$num = count($info["friends"]); // count the number of values in the info=> friends array
for($x = 0; $x < $num; $x++){
echo $info["friends"][$x] . " is friends with {$info["name"]}. <br />";
}
?>
In this example we see the following printed out on the page:
Ghost is a Company Administrator, and is 25 years old.
Frank is friends with Ghost.
James is friends with Ghost.
Chris is friends with Ghost.

Let's break down the for loop.
We start by getting the value of $num. It's the number of friends, which is 3.
Then we start our for loop with a new variable we named $x.
$x = 0.
Then we say $x < $num. This means that our for loop will start with $x equaling 0, and it will loop for as long as $x remains less than ( < ) $num or in other words, for as long as $x is less than 3.

Then we use $x++;
This tells our for loop that each time the loop runs, we want to increment $x by 1. When you have a number stored in a variable, using $variable++ is the same as saying $variable = $variable + 1. It just adds 1 to itself.

So in our for loop, $x starts at 0. Every time the loop runs, it goes up by 1, and it will keep looping for as long as $x is less than $num (3). So in this case, the first loop $x = 0, the second $x = 1, and the third $x = 2. After our first 3 loops, $x would become equal to 3, and the looping stops because our rules say that the loop should only run if $x is LESS THAN 3 - not equal to it.


In each our loops, we access the friends name with:
$info["friends"][$x]

So, our 3 loops are accessing the friend's name like this:
$info["friends"][0]
$info["friends"][1]
$info["friends"][2]

Because 0, 1, 2 are the values of our $x variable for our 3 loops
0 refers to the first friend in our $info["friends"] array, 1 refers to the second friend, and 2 refers to the third friend (because remember, arrays start at 0 by default for the keys)


You may be wondering why we use loops. Well, loops are perfect for when the amount of information can vary in amount. If everyone only ever has one age and name, we don't need to loop through the information. However, for things like friends where people could have 0 friends, 3 friends, or even hundreds of friends, loops let us execute code for each value in the array regardless of the amount. They can even double up on each other - a loop within a loop. This could be taken further to have dozens of nested loops, but there are very few cases when that would be required. Loops are good, but can definitely get out of control.

For large amounts of data it's important that you are not causing your script/page to load forever due to a large loop. An example of this would be a forum with 1 million posts in a category. Instead of looping through all 1 million pieces of content, we would instead fetch the first 25-100 results and loop through those. We would move on to the other content if the user went to page 2, for example. Loops are only as good as the programmer, so make sure you are not running unnecessary loops on big data unless you truly have to.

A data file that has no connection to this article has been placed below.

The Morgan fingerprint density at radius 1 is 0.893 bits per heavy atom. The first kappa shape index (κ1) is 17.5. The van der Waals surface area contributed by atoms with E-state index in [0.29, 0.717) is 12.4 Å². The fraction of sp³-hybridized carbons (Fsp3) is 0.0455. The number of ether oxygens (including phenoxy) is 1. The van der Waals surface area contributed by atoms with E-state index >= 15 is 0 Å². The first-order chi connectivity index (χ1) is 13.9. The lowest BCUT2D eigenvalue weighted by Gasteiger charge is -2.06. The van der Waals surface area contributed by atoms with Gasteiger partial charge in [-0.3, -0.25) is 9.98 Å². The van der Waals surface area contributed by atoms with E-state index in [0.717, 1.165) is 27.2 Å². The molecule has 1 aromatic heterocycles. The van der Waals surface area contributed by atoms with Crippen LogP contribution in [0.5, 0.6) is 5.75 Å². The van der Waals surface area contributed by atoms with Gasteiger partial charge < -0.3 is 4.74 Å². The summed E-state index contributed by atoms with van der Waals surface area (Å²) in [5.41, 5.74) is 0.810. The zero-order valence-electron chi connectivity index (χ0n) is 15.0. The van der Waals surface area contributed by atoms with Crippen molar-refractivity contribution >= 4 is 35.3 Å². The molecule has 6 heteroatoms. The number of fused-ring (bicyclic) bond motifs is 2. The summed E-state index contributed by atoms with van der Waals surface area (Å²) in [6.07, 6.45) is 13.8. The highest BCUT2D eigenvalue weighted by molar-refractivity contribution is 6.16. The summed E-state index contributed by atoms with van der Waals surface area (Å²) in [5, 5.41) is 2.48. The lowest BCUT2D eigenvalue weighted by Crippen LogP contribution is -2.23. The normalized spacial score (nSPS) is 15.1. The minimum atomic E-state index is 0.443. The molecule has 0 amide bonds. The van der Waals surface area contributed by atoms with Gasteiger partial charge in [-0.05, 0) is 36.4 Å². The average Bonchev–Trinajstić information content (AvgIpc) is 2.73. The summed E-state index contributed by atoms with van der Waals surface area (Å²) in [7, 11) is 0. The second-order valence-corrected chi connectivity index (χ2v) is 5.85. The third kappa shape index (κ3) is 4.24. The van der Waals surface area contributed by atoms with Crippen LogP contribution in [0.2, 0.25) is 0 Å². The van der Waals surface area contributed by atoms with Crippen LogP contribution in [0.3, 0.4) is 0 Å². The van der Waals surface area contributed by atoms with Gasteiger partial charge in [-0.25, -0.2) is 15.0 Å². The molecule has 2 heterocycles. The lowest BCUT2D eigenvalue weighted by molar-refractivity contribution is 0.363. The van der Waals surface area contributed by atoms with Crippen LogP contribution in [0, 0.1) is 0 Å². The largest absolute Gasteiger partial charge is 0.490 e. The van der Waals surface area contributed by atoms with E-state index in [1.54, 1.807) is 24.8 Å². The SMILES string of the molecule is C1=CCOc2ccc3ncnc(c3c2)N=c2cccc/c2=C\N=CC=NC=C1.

So let's take a look at one final example of our for loop, with some arrays.

tutorial.php
Code:
<?php
$data = array();  // empty array 
$info = array("name"=>"Ghost", "age"=>25, "friends"=>array(array("name"=>"Frank", "age"=>23), array("name"=>"Chris", "age"=>26), array("name"=>"James", "age"=>27));

$num = count($info["friends"]); // count the number of values in the info=> friends array
for($x = 0; $x < $num; $x++){ // loop through all the friends results
 // in this example, our friends array actually holds a bunch of separate arrays! 

 if($info["friends"][$x]["age"] > $info["age"]){ // if our friend's age is older than ours
  $data[] = $info["friends"][$x]; // add this friend to the data array
 }

} // end of for loop 

print_r($data);
?>
In this last example we are really bringing everything together.
We start with an empty array, $data.
We also have our $info array which stores our name, age, and our friends. The friends array holds multiple arrays, which all have information about the friend. When we loop through the friends array, we can access each friend's information by using the proper array key (name or age). In this example we are trying to find all of the friends who are older than us. We correctly discover that Chris & James are older than us, so they are added to the $data array.

The result would be the same as creating the $data array like this:
Code:
<?php
$data = array(array("name"=>"Chris", "age"=>26), array("name"=>"James", "age"=>27));
?>
So, as you can see you can access data in the array with the loop, analyze it, and then do things with that information such as constructing the separate $data array to hold only our friends who are older. This is obviously a very specific example, but so much more can be done including echoing values on to the page, triggering another script to run, or really anything you can imagine.